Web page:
Yes, even though I enjoyed Mass Effect 1&2 a lot I would never call them good RPGs. I am also with you - I don't see the appeal of killing everyone - there are people who play that way, but IMO it's missing the part which RPGs do well, especially as combat generally isn't their strong suit. I do like the consistency of mechanics, though. I think there is a lot to be gained when tools player has work consistanty, rather then in scripted situations only (ability to fight triggers only in combat situations, you can converse with only select individuals etc.) That something D:OS2 does really well, though I do think that the way it allows every quest to continue (and pretty much gives the same info no matter if you talk, talk to a ghost or read a not) puts it in "you can do everything, but nothing matters" category. If only other hand how we play would open more individual paths to progress - that would be something. 

And I think roleplaying range the game allows will change from game to game - Witcher, Disco, Mass Effect do give you to some extend defined protagonist protagonist (Great video on sharing Commander Shepard from Mark Brown) and while Geralt is very defined, Shepard less so, and Disco the least (defined past but open future, ala. Planescape). Games with more freedom (lke Fallout, Pillars etc.) will benefit more from allowing players to craft their characters - and it doesn't mean just going full psycho. Being able to initiate combat yourself is a valuable way of interacting in an RPG world.  And if you CAN pickpocket/lockpick/kill everyone that opens a neat ability to create neat situations without having to be clearly communicated. I thought classic Tim Cains RPGs always did that well. It's a difference between game saying: "ok, so do you want to talk, attack them or sneak past them?" and you actively being able to look for opportunities to apply your build's strenghts in each situation. Also Gothic1&2. Those were really good as well. 

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7 hours ago, Madscientist said:

On the other hand I cannot understand the motto: "You can kill everyone and still finish the game." It makes no sense that everyone drops a letter with the information you need or you can talk with their ghost.

I think that's an example of the "you can kill everyone" ethos done not as well. In New Vegas, it meant you burnt a lot of bridges but still had a viable path to finish the game. In Deadfire, it frequently amounts to "oh I still get a key off their body and/or their spirit talks to me and the quest goes on largely as normal." I still appreciate the freedom of the latter, but it's nothing like the former where there were real consequences to your actions but you could still beat the game.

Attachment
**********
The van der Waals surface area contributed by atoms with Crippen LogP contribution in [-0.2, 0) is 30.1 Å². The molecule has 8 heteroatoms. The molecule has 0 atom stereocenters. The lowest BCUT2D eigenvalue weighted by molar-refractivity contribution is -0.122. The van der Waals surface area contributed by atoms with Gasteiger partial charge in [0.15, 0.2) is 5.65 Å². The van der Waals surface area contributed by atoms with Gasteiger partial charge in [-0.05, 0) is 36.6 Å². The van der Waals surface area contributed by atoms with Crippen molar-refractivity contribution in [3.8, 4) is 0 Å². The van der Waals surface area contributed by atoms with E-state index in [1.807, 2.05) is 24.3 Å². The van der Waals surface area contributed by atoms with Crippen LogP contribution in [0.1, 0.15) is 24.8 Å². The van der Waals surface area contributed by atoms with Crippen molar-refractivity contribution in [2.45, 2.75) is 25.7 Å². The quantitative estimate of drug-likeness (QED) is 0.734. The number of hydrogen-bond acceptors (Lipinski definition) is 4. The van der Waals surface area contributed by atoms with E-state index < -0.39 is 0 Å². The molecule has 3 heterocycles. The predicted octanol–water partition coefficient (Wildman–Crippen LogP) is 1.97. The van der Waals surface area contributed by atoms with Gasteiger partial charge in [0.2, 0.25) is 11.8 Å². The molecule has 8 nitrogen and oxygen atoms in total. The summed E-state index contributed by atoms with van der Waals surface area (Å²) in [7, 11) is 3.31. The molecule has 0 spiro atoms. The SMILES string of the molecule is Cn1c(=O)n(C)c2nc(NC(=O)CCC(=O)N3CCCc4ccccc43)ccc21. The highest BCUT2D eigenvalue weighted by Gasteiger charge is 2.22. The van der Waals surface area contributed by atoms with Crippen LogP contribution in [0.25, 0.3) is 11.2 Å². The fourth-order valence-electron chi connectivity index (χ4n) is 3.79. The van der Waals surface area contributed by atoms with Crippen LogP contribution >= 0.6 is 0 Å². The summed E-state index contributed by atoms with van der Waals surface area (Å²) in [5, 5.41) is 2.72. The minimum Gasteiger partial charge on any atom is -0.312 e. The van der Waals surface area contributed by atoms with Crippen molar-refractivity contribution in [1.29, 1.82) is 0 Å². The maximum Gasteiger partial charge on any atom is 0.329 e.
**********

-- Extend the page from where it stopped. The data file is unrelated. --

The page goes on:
4 hours ago, Wormerine said:

I am also with you - I don't see the appeal of killing everyone - there are people who play that way, but IMO it's missing the part which RPGs do well,

On the contrary, I think this is the place where crpgs have historically excelled. It's less about playing a psychopath, it's more about a game that is committed to the player as a Role Player that it will go to extreme lengths to accommodate the player's actions. The ultimate test of that is "can a player kill X NPC and still finish the game in some way?" 

I still remember the first time I accidentally killed a kid in Fallout 2 (burst weapons and such). In a modern game--ignoring the ethics of depicting violence on children (and, in some countries, legality)--what would likely have happened instead is that the kid is immortal or "essential" so will just stand up again after a few seconds, or everyone within like a 500 mile radius becomes irrevocably mad at you and fail a bunch of quests and the game basically breaks and you have to reload. In Fallout 2, while the town got pissed at me, I was still able to flee (no "you cannot leave/fast travel during combat" message), and the effects were:

  • instant vilification reputation with the town
  • massive negative hit to karma
  • you get a special "perk" called "child killer"
  • for the rest of the game you are hunted by serious bounty hunters who are out to avenge the town/kid

As someone who had mostly played highly linear JRPGs up until that point, the mere fact that I could do that, and the game could still continue on, with plenty of in-game consequences was an astounding level of reactivity. It is unfortunately probably the high water mark of reactivity that I've seen in a game ever since.

 

I'm not saying that I want a game where you can kill a kid (i think it's a little perturbing how some grognards fixate on literally this as a feature in particular), but I do appreciate an RPG that goes out of its way to try to accommodate player mayhem, especially if it's unintentional. For all the flak Bethesda gets these days, I remember watching my wife play FO4. The first time she phased into the institute and saw "Sean" and Father, she half-seriously yelled IRL "give me back my son!" and immediately whacked Father to death without letting Father talk (and without knowing that Father is in fact, your real son). I couldn't help but laugh out loud at that, but more impressive was FO4 adapted to that as a real option, and I got to watch my wife fleeing a very angry Institute and continuing on with the Railroad.